Mars lander's digger is burrowing again after snag

A Mars lander's digger is burrowing into the red planet again after hitting a snag several months ago

CAPE CANAVERAL, Fla. -- A Mars lander's digger is burrowing into the red planet again after hitting a snag seven months ago.

NASA said Thursday the mechanical mole has penetrated three-quarters of an inch (2 centimeters) over the past week. While just a baby step, scientists are thrilled with the progress.

"We're rooting for our mole to keep going," said the experiment's lead scientist, Tilman Spohn of the German Aerospace Center, in a statement.

The German device is meant to penetrate 16 feet (5 meters) into Mars to measure internal temperatures. It barely got a foot down (30 centimeters) before stalling in March, soon after starting to hammer. Over the weeks and months, engineers devised a backup plan: To help, the robot arm on the InSight lander is pressing against the drill to create enough friction for it to keep digging.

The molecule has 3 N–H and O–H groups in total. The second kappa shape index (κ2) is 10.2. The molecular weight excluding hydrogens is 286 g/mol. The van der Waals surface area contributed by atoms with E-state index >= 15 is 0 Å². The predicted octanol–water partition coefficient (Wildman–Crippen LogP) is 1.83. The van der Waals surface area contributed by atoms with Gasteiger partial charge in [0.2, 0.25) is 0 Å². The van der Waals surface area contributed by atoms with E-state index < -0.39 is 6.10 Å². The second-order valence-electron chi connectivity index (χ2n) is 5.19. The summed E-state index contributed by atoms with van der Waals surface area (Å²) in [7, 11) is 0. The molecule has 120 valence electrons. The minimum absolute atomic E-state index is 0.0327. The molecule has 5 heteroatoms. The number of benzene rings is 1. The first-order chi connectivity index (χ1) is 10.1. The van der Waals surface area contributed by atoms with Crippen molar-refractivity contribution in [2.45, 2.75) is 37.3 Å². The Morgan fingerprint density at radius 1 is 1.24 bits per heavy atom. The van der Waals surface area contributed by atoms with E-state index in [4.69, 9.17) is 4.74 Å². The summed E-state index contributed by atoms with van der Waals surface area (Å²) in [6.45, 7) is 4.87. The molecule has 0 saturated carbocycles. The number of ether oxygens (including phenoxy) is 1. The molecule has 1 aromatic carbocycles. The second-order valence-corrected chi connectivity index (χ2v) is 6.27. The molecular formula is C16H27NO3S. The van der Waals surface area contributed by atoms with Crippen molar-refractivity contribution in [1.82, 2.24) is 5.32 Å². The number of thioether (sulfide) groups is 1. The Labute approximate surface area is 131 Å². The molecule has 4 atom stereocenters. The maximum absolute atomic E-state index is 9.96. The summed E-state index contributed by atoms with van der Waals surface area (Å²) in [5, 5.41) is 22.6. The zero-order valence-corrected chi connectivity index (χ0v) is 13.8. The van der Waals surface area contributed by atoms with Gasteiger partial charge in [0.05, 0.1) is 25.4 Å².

Since Oct. 8, the mole has hammered 220 times on three occasions, making slow but steady progress.

Scientists said it will take time — and lots more hammering — to see how deep it goes.

"When we first encountered this problem, it was crushing," said the Jet Propulsion Laboratory's Troy Hudson, who is leading the recovery effort.

"But I thought, 'Maybe there's a chance; let's keep pressing on.' And right now, I'm feeling giddy," he said in a statement.

InSight arrived at Mars last November.


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